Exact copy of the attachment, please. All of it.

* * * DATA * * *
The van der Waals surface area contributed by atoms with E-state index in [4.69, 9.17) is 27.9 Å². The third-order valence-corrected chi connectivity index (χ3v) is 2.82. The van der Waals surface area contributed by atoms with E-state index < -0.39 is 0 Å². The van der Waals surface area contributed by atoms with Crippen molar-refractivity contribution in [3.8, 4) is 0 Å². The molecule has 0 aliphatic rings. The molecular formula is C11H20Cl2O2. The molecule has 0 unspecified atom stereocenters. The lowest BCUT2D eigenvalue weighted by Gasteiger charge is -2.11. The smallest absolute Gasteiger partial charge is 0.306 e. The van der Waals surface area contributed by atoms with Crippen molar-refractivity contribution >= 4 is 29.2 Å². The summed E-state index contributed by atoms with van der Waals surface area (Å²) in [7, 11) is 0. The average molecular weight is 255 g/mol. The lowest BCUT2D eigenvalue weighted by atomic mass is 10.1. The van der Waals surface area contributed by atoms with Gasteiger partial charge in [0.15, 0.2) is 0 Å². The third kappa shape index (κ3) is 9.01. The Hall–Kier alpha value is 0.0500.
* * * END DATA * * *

The van der Waals surface area contributed by atoms with E-state index in [4.69, 9.17) is 27.9 Å². The third-order valence-corrected chi connectivity index (χ3v) is 2.82. The van der Waals surface area contributed by atoms with E-state index < -0.39 is 0 Å². The van der Waals surface area contributed by atoms with Crippen molar-refractivity contribution in [3.8, 4) is 0 Å². The molecule has 0 aliphatic rings. The molecular formula is C11H20Cl2O2. The molecule has 0 unspecified atom stereocenters. The lowest BCUT2D eigenvalue weighted by Gasteiger charge is -2.11. The smallest absolute Gasteiger partial charge is 0.306 e. The van der Waals surface area contributed by atoms with Crippen molar-refractivity contribution >= 4 is 29.2 Å². The summed E-state index contributed by atoms with van der Waals surface area (Å²) in [7, 11) is 0. The average molecular weight is 255 g/mol. The lowest BCUT2D eigenvalue weighted by atomic mass is 10.1. The van der Waals surface area contributed by atoms with Gasteiger partial charge in [0.15, 0.2) is 0 Å². The third kappa shape index (κ3) is 9.01. The Hall–Kier alpha value is 0.0500.